Among 44 cases with known outcome, 15 (34%) deaths were reported among adults aged ≥85 years, 20 (46%) among adults aged 65–84 years, and nine (20%) among adults aged 20–64 years. Case-fatality percentages increased with increasing age, from no deaths reported among persons aged ≤19 years to highest percentages (10%–27%) among adults aged ≥85 years (Table) (Figure 2).
Since February 12, 4,226 COVID-19 cases were reported in the United States; 31% of cases, 45% of hospitalizations, 53% of ICU admissions, and 80% of deaths occurred among adults aged ≥65 years with the highest percentage of severe outcomes among persons aged ≥85 years. These findings are similar to data from China, which indicated >80% of deaths occurred among persons aged ≥60 years (3). These preliminary data also demonstrate that severe illness leading to hospitalization, including ICU admission and death, can occur in adults of any age with COVID-19. In contrast, persons aged ≤19 years appear to have milder COVID-19 illness, with almost no hospitalizations or deaths reported to date in the United States in this age group. Given the spread of COVID-19 in many U.S. communities, CDC continues to update current recommendations and develop new resources and guidance, including for adults aged ≥65 years as well as those involved in their care (7,8).
Approximately 49 million U.S. persons are aged ≥65 years (9), and many of these adults, who are at risk for severe COVID-19–associated illness, might depend on services and support to maintain their health and independence. To prepare for potential COVID-19 illness among persons at high risk, family members and caregivers of older adults should know what medications they are taking and ensure that food and required medical supplies are available. Long-term care facilities should be particularly vigilant to prevent the introduction and spread of COVID-19 (10). In addition, clinicians who care for adults should be aware that COVID-19 can result in severe disease among persons of all ages. Persons with suspected or confirmed COVID-19 should monitor their symptoms and call their provider for guidance if symptoms worsen or seek emergency care for persistent severe symptoms. Additional guidance is available for health care providers on CDC’s website (https://www.cdc.gov/coronavirus/2019-nCoV/hcp/index.html).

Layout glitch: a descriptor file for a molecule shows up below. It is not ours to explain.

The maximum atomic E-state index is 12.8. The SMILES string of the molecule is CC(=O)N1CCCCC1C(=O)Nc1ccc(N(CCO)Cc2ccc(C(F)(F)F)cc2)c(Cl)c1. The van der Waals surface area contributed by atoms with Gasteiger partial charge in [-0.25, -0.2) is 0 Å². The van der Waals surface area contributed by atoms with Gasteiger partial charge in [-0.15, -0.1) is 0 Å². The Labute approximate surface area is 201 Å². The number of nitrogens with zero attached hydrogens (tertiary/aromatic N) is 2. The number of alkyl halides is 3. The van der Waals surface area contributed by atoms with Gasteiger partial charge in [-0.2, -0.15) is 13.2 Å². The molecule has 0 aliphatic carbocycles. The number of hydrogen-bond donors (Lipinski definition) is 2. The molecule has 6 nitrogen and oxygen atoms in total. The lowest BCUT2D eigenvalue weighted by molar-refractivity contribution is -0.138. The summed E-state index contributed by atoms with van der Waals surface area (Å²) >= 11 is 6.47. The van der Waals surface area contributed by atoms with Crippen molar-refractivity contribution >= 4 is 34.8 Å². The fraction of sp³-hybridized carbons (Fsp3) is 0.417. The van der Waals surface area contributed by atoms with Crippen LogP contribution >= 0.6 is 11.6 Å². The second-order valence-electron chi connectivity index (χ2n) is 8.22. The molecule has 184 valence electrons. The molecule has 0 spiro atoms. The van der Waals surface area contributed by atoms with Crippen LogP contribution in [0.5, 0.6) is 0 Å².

This report describes the current epidemiology of COVID-19 in the United States, using preliminary data. The findings in this report are subject to at least five limitations. First, data were missing for key variables of interest. Data on age and outcomes, including hospitalization, ICU admission, and death, were missing for 9%–53% of cases, which likely resulted in an underestimation of these outcomes. Second, further time for follow-up is needed to ascertain outcomes among active cases. Third, the initial approach to testing was to identify patients among those with travel histories or persons with more severe disease, and these data might overestimate the prevalence of severe disease. Fourth, data on other risk factors, including serious underlying health conditions that could increase risk for complications and severe illness, were unavailable at the time of this analysis. Finally, limited testing to date underscores the importance of ongoing surveillance of COVID-19 cases. Additional investigation will increase the understanding about persons who are at risk for severe illness and death from COVID-19 and inform clinical guidance and community-based mitigation measures.*
The risk for serious disease and death in COVID-19 cases among persons in the United States increases with age. Social distancing is recommended for all ages to slow the spread of the virus, protect the health care system, and help protect vulnerable older adults. Further, older adults should maintain adequate supplies of nonperishable foods and at least a 30-day supply of necessary medications, take precautions to keep space between themselves and others, stay away from those who are sick, avoid crowds as much as possible, avoid cruise travel and nonessential air travel, and stay home as much as possible to further reduce the risk of being exposed (7). Persons of all ages and communities can take actions to help slow the spread of COVID-19 and protect older adults.†